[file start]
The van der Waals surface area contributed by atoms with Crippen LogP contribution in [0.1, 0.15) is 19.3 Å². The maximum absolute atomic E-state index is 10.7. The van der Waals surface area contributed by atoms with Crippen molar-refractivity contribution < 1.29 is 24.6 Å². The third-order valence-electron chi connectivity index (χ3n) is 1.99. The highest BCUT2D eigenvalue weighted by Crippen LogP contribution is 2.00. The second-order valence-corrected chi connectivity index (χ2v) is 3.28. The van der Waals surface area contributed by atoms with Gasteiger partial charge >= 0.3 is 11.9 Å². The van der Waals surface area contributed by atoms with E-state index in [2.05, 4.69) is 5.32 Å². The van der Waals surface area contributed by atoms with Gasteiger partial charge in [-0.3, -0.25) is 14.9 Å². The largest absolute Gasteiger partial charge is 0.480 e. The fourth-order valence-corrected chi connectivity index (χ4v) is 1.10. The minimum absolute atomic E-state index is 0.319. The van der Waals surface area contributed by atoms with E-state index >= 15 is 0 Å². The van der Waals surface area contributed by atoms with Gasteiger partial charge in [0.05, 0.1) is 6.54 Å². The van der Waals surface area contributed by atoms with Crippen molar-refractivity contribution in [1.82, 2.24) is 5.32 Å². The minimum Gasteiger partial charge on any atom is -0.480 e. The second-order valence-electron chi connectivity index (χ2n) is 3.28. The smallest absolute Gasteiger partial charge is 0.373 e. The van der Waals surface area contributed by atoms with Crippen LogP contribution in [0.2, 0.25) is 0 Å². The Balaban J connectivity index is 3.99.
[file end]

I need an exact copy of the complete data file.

The van der Waals surface area contributed by atoms with Crippen LogP contribution in [0.1, 0.15) is 19.3 Å². The maximum absolute atomic E-state index is 10.7. The van der Waals surface area contributed by atoms with Crippen molar-refractivity contribution < 1.29 is 24.6 Å². The third-order valence-electron chi connectivity index (χ3n) is 1.99. The highest BCUT2D eigenvalue weighted by Crippen LogP contribution is 2.00. The second-order valence-corrected chi connectivity index (χ2v) is 3.28. The van der Waals surface area contributed by atoms with Gasteiger partial charge >= 0.3 is 11.9 Å². The van der Waals surface area contributed by atoms with E-state index in [2.05, 4.69) is 5.32 Å². The van der Waals surface area contributed by atoms with Gasteiger partial charge in [-0.3, -0.25) is 14.9 Å². The largest absolute Gasteiger partial charge is 0.480 e. The fourth-order valence-corrected chi connectivity index (χ4v) is 1.10. The minimum absolute atomic E-state index is 0.319. The van der Waals surface area contributed by atoms with E-state index >= 15 is 0 Å². The van der Waals surface area contributed by atoms with Gasteiger partial charge in [0.05, 0.1) is 6.54 Å². The van der Waals surface area contributed by atoms with Crippen molar-refractivity contribution in [1.82, 2.24) is 5.32 Å². The minimum Gasteiger partial charge on any atom is -0.480 e. The second-order valence-electron chi connectivity index (χ2n) is 3.28. The smallest absolute Gasteiger partial charge is 0.373 e. The van der Waals surface area contributed by atoms with Crippen LogP contribution in [0.2, 0.25) is 0 Å². The Balaban J connectivity index is 3.99.